Encyclopedia of Fantasy (1997)

The first successful – and still the most famous – US fantasy Otherworld, created by L Frank Baum in The Wonderful Wizard of Oz (1900; vt The New Wizard of Oz 1903). Sequels by Other Hands are numerous (see below). Oz is a rectangular, landlocked Polder, and stands in vivid contrast to the US Great Plains from which it is first reached, though the geography which connects this Garden to the circumambient desert is – albeit detailed by Baum – clearly imaginary, and turns anyone who trespasses upon it into dust (Dorothy arrives initially by air). To the north of Oz is Impassable Desert, to the east Shifting Sands, to the west Deadly Desert and to the south a Great Sandy Waste. Oz itself is divided into four colour-coded provinces (see Colour-Coding): northern, forested Gillikin Country is purple; eastern, quaintly urban Munchkin Country is blue; western, windblown Winkie Country is yellow; and southern Quadling Country, inhabited by eccentrics, is red. At the heart of Oz is the Emerald City. The inhabitants of Oz are likewise colour-coded, their clothes and their skins reflecting their region of origin.

The argument concerning Colour-Coding should not be taken to imply that the lands of Oz are literally coloured differently: they are coloured differently on Maps, and there is an allusion in the series' first book (nowhere else repeated) to the various countries' inhabitants having a slightly different skin colour.

Oz is governed by Princess Ozma, though later volumes of Baum's sequence lay down some utopian principles for the organization of the land (see Utopias). Nevertheless Ozma – who is a classic Ugly Duckling (see Hidden Monarch), having been "disguised" from birth as a poor boy named Tip and transformed back into a girl when it comes time for her to assume the throne (see Gender Disguise) – rules by hereditary right. The inhabitants of Oz are variously creatures of fantasy, though relatively few of them reflect the European Fairytale tradition from which J R R Tolkien evolved his cast and which was commandeered by US Genre-Fantasy writers from the late 1970s in their creation of stories set in Fantasyland. The creatures of Oz are sometimes generated by Magic rules (of a sort more commonly found in 19th-century fantasy than later), often through acts of animation (see Animate/Inanimate) that produce beings – like the Glass Cat, or the Scarecrow – whose physical characteristics directly reflect their natures. Magic itself – even the rationalized magic Baum clearly found comfortable – is banned, adding to the sense of Oz as a secular paradise. Though its surrounding desert is treated as impenetrable from the first volumes of the sequence, Baum clearly felt his polder needed a more thorough magical protection, and a later volume tells us that one of the resident Witches in Oz – at Ozma's request – sets a series of Spells to make Oz invisible from the air and impossible to find by land.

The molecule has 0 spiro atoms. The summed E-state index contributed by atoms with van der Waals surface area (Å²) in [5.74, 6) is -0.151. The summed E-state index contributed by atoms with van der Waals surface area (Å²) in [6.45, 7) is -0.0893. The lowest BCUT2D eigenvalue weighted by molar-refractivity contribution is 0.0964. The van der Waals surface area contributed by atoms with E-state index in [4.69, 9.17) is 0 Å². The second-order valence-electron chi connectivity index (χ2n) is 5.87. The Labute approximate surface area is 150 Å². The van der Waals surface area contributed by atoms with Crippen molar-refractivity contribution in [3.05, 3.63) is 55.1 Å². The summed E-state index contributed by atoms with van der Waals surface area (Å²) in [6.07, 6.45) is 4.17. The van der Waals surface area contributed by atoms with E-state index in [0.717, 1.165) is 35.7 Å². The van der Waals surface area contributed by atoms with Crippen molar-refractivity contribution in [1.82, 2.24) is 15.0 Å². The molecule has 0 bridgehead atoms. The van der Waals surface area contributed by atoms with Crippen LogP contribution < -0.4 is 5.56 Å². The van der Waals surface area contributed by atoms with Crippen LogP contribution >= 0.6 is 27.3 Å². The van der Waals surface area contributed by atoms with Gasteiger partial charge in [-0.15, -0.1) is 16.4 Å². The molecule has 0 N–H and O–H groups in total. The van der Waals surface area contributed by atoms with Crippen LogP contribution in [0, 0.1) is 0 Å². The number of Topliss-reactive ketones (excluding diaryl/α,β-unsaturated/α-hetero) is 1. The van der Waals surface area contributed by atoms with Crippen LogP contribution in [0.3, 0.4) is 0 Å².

Populous with eccentric beings whose greatest fulfilment is being themselves, rendered eternally safe from the wilderness of the world, Oz continues to represent what might be called the daydream of the Matter of America. It is the dream that we will not spoil the territory through the act of discovering it. Oz can be found, by children; but it cannot be desecrated.

After Baum's death, the Oz sequence was continued by other hands, the first and most important of these being Ruth Plumly Thompson (1891-1976), who contributed The Royal Book of Oz * (1921) as by Baum, Kabumpo in Oz * (1922), The Cowardly Lion of Oz * (1923), Grampa in Oz * (1924), The Lost King of Oz * (1925), The Hungry Tiger of Oz * (1926), The Gnome King of Oz * (1927), The Giant Horse of Oz * (1927), Jack Pumpkinhead of Oz * (1929), The Yellow Knight of Oz * (1930), Pirates in Oz * (1931), The Purple Prince of Oz * (1932), Ojo in Oz * (1933), Speedy in Oz * (1934), The Wishing Horse of Oz * (1935), Captain Salt in Oz * (1936), Handy Mandy in Oz * (1937), The Silver Princess in Oz * (1938) and Ozoplaning with the Wizard of Oz * (1939); plus two late titles, Yankee in Oz * (1972) and The Enchanted Island of Oz * (1976). John Rea Neill, Baum's preferred illustrator from almost the beginning of the series, wrote The Wonder City of Oz * (1940), The Scalawagons of Oz * (1941), Lucky Bucky in Oz * (1942) and The Runaway in Oz * (written 1943; 1995). Jack Snow wrote The Magical Mimics in Oz * (1946), The Shaggy Man of Oz * (1949) and Who's Who in Oz * (1954). Further titles include: The Hidden Valley of Oz * (1951) by Rachel Cosgrove (1922-1998), who later wrote as E L Arch; Merry-Go-Round in Oz * (1963) and The Forbidden Fountain of Oz * (1980) by Eloise Jarvis McGraw (1915-2000) and Lauren McGraw Wagner; A Barnstormer in Oz * (1982) by Philip José Farmer; Ozma and the Wayward Wand * (1985) by Polly Berends (1939-    ); Dorothy and the Seven-Leaf Clover (1985) by Dorothy Haas; Mister Tinker in Oz * (1985) by James Howe; Dorothy and the Magic Belt * (1985) by Susan Saunders (1945-    ); and Return to Oz * (1985) by Joan D Vinge.

The influence of Oz as a model for US fantasy is vast but diffuse, though some earlier texts show its more overt effect; a typical example is William Rose Benét's The Flying King of Kurio (1926). [JC]

see also: Geoff Ryman; The Wizard of Oz.

This entry is taken from the Encyclopedia of Fantasy (1997) edited by John Clute and John Grant. It is provided as a reference and resource for users of the SF Encyclopedia, but apart from possible small corrections has not been updated.